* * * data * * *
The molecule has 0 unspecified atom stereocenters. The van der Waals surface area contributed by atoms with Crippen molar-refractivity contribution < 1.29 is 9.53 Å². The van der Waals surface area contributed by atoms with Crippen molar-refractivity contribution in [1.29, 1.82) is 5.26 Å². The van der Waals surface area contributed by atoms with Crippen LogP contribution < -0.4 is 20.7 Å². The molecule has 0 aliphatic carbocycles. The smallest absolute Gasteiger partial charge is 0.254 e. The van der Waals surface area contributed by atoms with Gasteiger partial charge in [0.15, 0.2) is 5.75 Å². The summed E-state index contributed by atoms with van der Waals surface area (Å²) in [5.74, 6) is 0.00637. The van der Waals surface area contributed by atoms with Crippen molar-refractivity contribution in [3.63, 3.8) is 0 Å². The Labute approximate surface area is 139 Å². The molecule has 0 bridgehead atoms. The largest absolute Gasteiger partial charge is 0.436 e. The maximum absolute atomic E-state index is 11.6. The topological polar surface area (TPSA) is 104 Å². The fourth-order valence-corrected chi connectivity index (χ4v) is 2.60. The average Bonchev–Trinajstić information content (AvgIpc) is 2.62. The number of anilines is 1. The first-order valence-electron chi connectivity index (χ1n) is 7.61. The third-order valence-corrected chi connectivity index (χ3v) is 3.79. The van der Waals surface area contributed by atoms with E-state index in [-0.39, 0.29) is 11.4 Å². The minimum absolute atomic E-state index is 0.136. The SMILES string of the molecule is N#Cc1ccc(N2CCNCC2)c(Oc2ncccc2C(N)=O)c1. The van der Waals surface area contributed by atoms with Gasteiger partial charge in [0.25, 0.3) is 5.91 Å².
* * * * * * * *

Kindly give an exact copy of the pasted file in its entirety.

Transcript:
The molecule has 0 unspecified atom stereocenters. The van der Waals surface area contributed by atoms with Crippen molar-refractivity contribution < 1.29 is 9.53 Å². The van der Waals surface area contributed by atoms with Crippen molar-refractivity contribution in [1.29, 1.82) is 5.26 Å². The van der Waals surface area contributed by atoms with Crippen LogP contribution < -0.4 is 20.7 Å². The molecule has 0 aliphatic carbocycles. The smallest absolute Gasteiger partial charge is 0.254 e. The van der Waals surface area contributed by atoms with Gasteiger partial charge in [0.15, 0.2) is 5.75 Å². The summed E-state index contributed by atoms with van der Waals surface area (Å²) in [5.74, 6) is 0.00637. The van der Waals surface area contributed by atoms with Crippen molar-refractivity contribution in [3.63, 3.8) is 0 Å². The Labute approximate surface area is 139 Å². The molecule has 0 bridgehead atoms. The largest absolute Gasteiger partial charge is 0.436 e. The maximum absolute atomic E-state index is 11.6. The topological polar surface area (TPSA) is 104 Å². The fourth-order valence-corrected chi connectivity index (χ4v) is 2.60. The average Bonchev–Trinajstić information content (AvgIpc) is 2.62. The number of anilines is 1. The first-order valence-electron chi connectivity index (χ1n) is 7.61. The third-order valence-corrected chi connectivity index (χ3v) is 3.79. The van der Waals surface area contributed by atoms with E-state index in [-0.39, 0.29) is 11.4 Å². The minimum absolute atomic E-state index is 0.136. The SMILES string of the molecule is N#Cc1ccc(N2CCNCC2)c(Oc2ncccc2C(N)=O)c1. The van der Waals surface area contributed by atoms with Gasteiger partial charge in [0.25, 0.3) is 5.91 Å².